I’m in the middle of an experiment, on myself, and wanted to share some preliminary results with you because I think they’re important. They have definitely surprised me.
The experiment has to do with throwing out most notions I had about how my body should look, what foods I should eat, if coffee is good or bad for me and how much should I be sleeping and … well, what’s the truth of this body, mine?
One of the first findings, on exercise: crunches seem kind of ridiculous to me now. Really any exercise where I’m using resistance to pull my trunk forward into flexion.
Why? It’s not that it doesn’t make my abs look strong, look like a lot of what’s painted as a healthy body for a guy in his early 30’s. It does help them look that way. It’s that they’re being trained out of a good context.
That is: most all of us have no problem rolling forward, i.e. into flexion, right? In fact, we’ve got this movement a little too wired: we’re sort of stuck in a half-slump position that we’re always fighting. Why, then, would we send such a strong signal via our neuromyofascial web (the muscles, connective tissue, neurology, the whole bit that dictates our “mechanical” body as we think of it) to pull further into flexion?
Again, it makes the abs look a certain way, because they are indeed working hard to pull the trunk into flexion, like in a crunch. Though two things seem to happen in this poor-context exercise:
- I’m more prone to injury, and instability/weakness in general (more on this in a second).
- It takes constant tending to to maintain the kind of muscle mass that was gained this way. Why? My daily posture is fighting it, i.e. helping to pull my trunk into a more upright position, that is: extension relative to this crunched position.
Something like a plank (essentially holding a pushup position, and variations thereof) is different. In this position, my front/back, inside/out and left/right need to work in concert to keep me stable as I work towards a more lengthened position (if you’ve done Pilates, you’re familiar with this concept).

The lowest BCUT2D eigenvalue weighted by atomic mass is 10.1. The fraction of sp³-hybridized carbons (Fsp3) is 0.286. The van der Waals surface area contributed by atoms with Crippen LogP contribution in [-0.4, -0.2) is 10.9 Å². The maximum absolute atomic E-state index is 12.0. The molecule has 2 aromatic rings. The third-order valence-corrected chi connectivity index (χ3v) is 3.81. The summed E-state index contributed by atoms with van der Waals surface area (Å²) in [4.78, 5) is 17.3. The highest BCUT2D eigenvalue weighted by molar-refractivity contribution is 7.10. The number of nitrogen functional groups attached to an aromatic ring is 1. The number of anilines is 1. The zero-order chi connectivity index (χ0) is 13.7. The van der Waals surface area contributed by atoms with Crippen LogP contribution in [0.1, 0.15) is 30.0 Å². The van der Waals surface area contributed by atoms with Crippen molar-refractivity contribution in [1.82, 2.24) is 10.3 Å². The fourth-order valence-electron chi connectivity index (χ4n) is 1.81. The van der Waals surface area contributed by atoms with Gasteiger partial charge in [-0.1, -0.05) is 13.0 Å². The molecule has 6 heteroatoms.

So I’ve been playing with stuff like that. And back/hamstring/glutes exercises in a functional context. Mostly for me, that’s been variations of this Foundation workout.
It’s been about three weeks, and two things have happened:
- I feel more upright, supple-yet-stable on a daily basis. In fact, I feel this especially right after a workout.
- I’m much stronger in classic abdominal exercises. It’s crazy, actually, and a huge finding for me. Last night, I played on an ab wheel—where you’re on your knees and you roll a wheel away from you and then back (a big challenge for your trunk)—and it was 5x easier than it’s ever been. And I used to do that exercise! I was amazed.
- My rock climbing, which I’ve been doing for 15 years, is feeling more solid, more integrated, more fluid. And stronger.
The moral of this story, to me: if we’re only going after a look, we’re missing something. We can use machines to make muscles look a certain way, but if it’s not in a good context, i.e. if it’s not being used in a way that is helpful and in integrity with your body as it is right now, you’ll be missing a big, if not vital, piece of the pie.
Happy to chat more about any of this, just shoot me an email!